This is what I am feeling right now. The grand finale of my job is taking place next week, a nationally televised press conference on the book we’ve been working on for the last year, and I’m afraid. Excited. Worried. Anxious. Stressed. There is still so much to do beforehand, and the whole thing involves being away from home for four days. I’m so far out of my comfort zone, my comfort zone is a dot to me.
This makes me be shitty to my husband, to my son, basically to everyone around me (unless they are people who I still believe I have to keep up an appearance for). It makes me restless and unfocused. Mindfulness is much needed but seems very, very unreachable right now.
It is a big deal to admit this, because my default mode is to pretend everything’s fine. Recent talks with friends, like Jen, have spelled out what I already knew deep down: That default mode is a certain way to shut people out of my life, to end up lonely and frustrated, to become unhappy. Why do I always think I have to endure life’s less nice offerings alone? That I am only allowed to share if the things I’m sharing are nice and pleasant? Where does the belief come frome that I’ll be a burden to my friends and family if I admitted to my difficulties?
I have tried blaming my family. I have tried blaming myself – until I could finally admit what I had known all along: It is not about blaming, it’s simply the way it is. The way I am. And it’s something I can work on. Nobody’s perfect, as they say, and nobody should have to be.
These two blog entries by The Word Cellar and Brené Brown illustrate quite wonderfully how I am feeling right now: Wanting to be authentic but also feeling obliged to external (mostly imagined) expectations/default modes. I am so grateful to know I’m not the only one struggling with this.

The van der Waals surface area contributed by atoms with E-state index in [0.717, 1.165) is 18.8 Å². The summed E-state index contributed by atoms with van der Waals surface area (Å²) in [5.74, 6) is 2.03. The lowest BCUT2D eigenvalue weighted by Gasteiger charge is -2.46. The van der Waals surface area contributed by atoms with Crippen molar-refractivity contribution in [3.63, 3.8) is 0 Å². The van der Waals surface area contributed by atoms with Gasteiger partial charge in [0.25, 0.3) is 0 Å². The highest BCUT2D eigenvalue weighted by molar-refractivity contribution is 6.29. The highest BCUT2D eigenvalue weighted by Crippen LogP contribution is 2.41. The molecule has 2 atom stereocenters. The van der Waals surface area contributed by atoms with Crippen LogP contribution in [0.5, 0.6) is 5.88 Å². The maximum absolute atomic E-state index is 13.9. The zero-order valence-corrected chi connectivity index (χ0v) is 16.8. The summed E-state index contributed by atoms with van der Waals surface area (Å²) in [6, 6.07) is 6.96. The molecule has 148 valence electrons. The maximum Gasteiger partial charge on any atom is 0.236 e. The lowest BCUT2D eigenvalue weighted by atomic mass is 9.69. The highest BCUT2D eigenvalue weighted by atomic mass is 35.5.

Always a pleasure: Heidelberg in spring.
I was away in Frankfurt and Heidelberg for three days, to meet my PhD supervisor and colleagues. As most of you know, I live and work in Hamburg, but my employer is located in Heidelberg, so a trip now and then is unavoidable. This particular time was relaxed and pleasant, a welcome distraction from the everyday.
What keeps coming up in my work relationships is the question of status, the question of who is treating whom which way and why. I don’t know whether this is only me, but it seems that especially in academia, the question of degrees, publications and achievements is very very relevant. At the same time, there are huge differences in how institutions deal with that issue. For instance, my employer in Heidelberg is an island in this regard (and in many others). One example: In most academic institutions I know, the offices come with little signs that say whether it’s a doctor, a professor or “only” a master sitting behind that door. In my institute, when we finally decided to put up name plates, the sole condition was that they do NOT show any titles.
I really love that, don’t you?
We’ve had a long, very sunny weekend over here. May 1 ist Labour Day in Germany, hence nobody has to work, which gave us the chance to tackle a couple of projects my husband and I had wanted to finish. Like giving my bike a new gear shift, building a sandbox and swing for Junior in our little garden, and generally spending a lot of time outdoors.
Today, this year’s first thrift market proved to be the perfect finale for what had already been a pretty perfect weekend. Apart from a couple of very cool wooden playthings for Jakob, I managed to find a Polaroid camera for nearly nothing, and guess what: it even still had film in it! I may be on the way to actually taking pictures of inspirational stuff like this market so that I can share them here…